Plant Plants debut EP blur boundaries between electronica, indie & synth pop

Plant Plants - Stuart Francis & Howard Whatley
Plant Plants

Plant Plants self-titled debut EP includes 4 tracks, each exploring different soundscapes.

Plant Plants are friends, Stuart Francis and Howard Whatley. They formed the group through their mutual love of film scores, weird guitar tunings & heavy beats, theirs is a sound which effortlessly combines the rare blend of electronica and eclectic imagery that sets them apart from contemporary comparisons.

Citing influences as varied as the Wickerman soundtrack, Wu Tang – the 36 chambers era – and L.A. based ‘beat-scene’ producer Baths, it’s no surprise their oddball electronica meets melodic music, is causing waves amongst the blogosphere.

Produced by Jas Shaw, one half of DJ and production unit Simian Mobile Disco, it’s a modern imagining on a sound reminiscent of early nineties bands first discovering electronic music, mining the fertile seam of the first wave of post-rock.

Lead track Hands That Sleep and I’m So Black fuse math rock guitars with aquacrunk synth programming and hip-hop wizardry, whilst the vocal-lead She’s No One comes over like Suede gone electronic, and final track Dandelion nods towards Sparklehorse. Trying to hang easy reference points of music this unique is essentially a fool’s errand though – although the tracks show off a wide variety of influences and styles, a coherent, individual thread runs through them all.

As proficient in the digital world as they are with traditional analogue instrumentation, Plant Plants live show is an intimate combination of hands-on hardware samplers, framed by parallel vocals, guitars, bass & a digital piano. Integral to the tight knit, 2-man setup is an array of 15+ effects pedals ranging from Voice Boxes & Woolly Mammoth fuzzboxes, to 90s Kaoss Pads -all at an arm’s length. All samples & effects are fingered & manipulated live as instruments, with not a laptop to be seen! Plant Plants prefer to build their songs from the ground up, aiming to provide something more, than the usual gig experience.

My favourite is ‘Hands That Sleep‘ which I can best describe as The Cure’s ‘Close To Me‘ sipping coffee in an empty diner with Gold Panda while Neil Tennant discusses the possibility of making The Pet Shop boys sound less synth pop and really weird.

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Be-Bop Deluxe and Beyond – Bill Nelson ITV Legends Concert, March 26, London

Bill Nelson, leader of pop art bands Be-Bop Deluxe and Red Noise
Bill Nelson photo: Martin Bostock

On March 26th ITV films a special concert at Metropolis Studios in London, featuring guitar legend Bill Nelson, leader of pop art bands Be-Bop Deluxe and Red Noise.

Bill Nelson left high profile music some years back, due to his dislike of the music industry machine.  However, his influence is immense.  Admired by Paul McCartney, Brian May, David Bowie, Kate Bush, Eno, Prince, The Foo Fighters, The Darkness, My Chemical Romance among others.

Through conversations with Bill I’ve put this beginners’ guide to the enigma that is Bill Nelson together, as a prelude to this unique concert which still has a few seats available.

Bill Nelson’s celebrity career started with 1970’s Art School band Be-Bop Deluxe, where he had considerable success with classic albums like Futurama, Sunburst Finish and Drastic Plastic.  By the mid 1970’s Be-Bop Deluxe were conquering America although Bill’s dislike for the Rock’n’Roll lifestyle was revealed in his lyrics:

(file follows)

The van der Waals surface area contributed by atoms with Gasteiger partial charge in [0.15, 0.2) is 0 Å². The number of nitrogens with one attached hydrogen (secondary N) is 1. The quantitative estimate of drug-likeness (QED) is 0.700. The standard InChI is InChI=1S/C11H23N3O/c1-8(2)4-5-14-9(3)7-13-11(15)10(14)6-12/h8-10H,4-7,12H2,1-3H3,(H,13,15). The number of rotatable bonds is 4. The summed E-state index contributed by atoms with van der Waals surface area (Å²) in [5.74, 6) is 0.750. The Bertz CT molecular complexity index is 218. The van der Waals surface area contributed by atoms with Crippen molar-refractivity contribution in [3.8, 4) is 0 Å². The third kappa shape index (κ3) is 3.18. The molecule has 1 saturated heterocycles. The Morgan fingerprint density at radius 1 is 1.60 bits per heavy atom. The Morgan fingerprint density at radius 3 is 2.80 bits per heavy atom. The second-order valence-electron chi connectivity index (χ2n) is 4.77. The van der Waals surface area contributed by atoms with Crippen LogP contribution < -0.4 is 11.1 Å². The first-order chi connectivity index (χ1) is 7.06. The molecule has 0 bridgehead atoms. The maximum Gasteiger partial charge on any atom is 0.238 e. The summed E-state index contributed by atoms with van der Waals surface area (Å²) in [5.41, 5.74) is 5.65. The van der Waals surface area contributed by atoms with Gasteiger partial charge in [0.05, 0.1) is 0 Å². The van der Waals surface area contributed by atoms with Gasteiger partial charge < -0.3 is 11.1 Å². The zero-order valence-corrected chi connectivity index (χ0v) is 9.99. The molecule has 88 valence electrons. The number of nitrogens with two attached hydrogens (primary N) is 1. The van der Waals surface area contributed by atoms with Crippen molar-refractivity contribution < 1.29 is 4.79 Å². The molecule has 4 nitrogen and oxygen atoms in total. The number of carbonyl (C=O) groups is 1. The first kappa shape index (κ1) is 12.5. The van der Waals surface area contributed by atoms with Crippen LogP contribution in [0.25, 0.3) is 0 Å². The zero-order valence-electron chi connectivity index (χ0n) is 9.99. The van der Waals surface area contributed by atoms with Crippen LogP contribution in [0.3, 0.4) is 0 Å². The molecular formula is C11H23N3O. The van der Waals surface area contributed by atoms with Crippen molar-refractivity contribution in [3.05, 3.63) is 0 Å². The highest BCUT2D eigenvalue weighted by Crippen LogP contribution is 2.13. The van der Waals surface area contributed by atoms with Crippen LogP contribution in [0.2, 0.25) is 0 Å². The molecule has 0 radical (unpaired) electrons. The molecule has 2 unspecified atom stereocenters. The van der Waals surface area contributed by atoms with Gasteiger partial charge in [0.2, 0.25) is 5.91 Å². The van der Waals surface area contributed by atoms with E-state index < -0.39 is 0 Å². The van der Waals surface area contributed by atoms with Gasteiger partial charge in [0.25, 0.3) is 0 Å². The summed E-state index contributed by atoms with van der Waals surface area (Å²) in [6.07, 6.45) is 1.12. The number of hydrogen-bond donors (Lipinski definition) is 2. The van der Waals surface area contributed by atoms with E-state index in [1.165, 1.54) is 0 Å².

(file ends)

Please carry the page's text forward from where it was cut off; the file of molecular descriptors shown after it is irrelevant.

“This jet age life is getting worse, I feel I’m half a universe away…, I left my home some time ago, To fight the creatures of the U.S.A…, You tell me that this neon world is free…, You say this is the place I ought to be…, The time has come for me to go…, You say it’s fast but it’s feeling slow today…”
(Lost in the Neon World – from the album Modern Music).

It was time for a change and Bill disbanded Be-Bop Deluxe and formed Red Noise, a synth / new age band that was considered way ahead of its time, paving the way for 1980’s acts like Gary Numan, A Flock of Seagulls and many others.

Red Noise’s music was jagged and edgy and EMI dropped Bill Nelson at this point since he refused to perform ‘more of the same’.  It was shortly after this time that Bill was a pioneer in what we would now call Indie music, releasing albums made in his own studio on his own ‘Cocteau’ record label.  Many of these home-made creations were of superior quality to what others have created in the most professional of recording studios.

At various points since this, Nelson has dabbled with the music industry, having had recording deals with Mercury and CBS, but his heart is more within the inventor’s domain, locked in his home studio.   He has produced a more or less continuous stream of music in several different genres over the last twenty years.  Much of it can be accessed through Bill Nelson’s website ‘Dreamsville’.

His latest works are mostly lush ambient soundscapes although he is still not averse to churning out a 3 minute pop classic that would leave any of the X Factor great pretenders in the shade.  He will be mixing old with new at the ITV Legends concert in London on Saturday March 26th, performing a set which includes a wide range of Be-Bop Deluxe material, Red Noise and his later collaborations with the late Mick Karn of Japan, plus a few hedonistic sonic soundscapes from his more recent work.

Check out the concert details if you want to be a part of this once in a lifetime experience.  I wrote a personal cameo about Bill Nelson in the book Sex, Leadership and Rock’n’Roll, as he is a master of continuous creativity and reinvention.

For more information about Peter Cook:  The Rock’n’Roll Business Guru, visit The Academy Of Rock.

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Moira Stewart Debut Album Finally gets a Remix Release

Sweetness, Yes Please! by Moira Stewart is released on Distraction Records
Sweetness, Yes Please! by Moira Stewart is released on Distraction Records.

Following the release of the original studio album in April 2008, Newcastle-Upon-Tyne’s finest Distraction Records release a remix album of Sweetness, Yes! by the oddly named trio, Moira Stewart.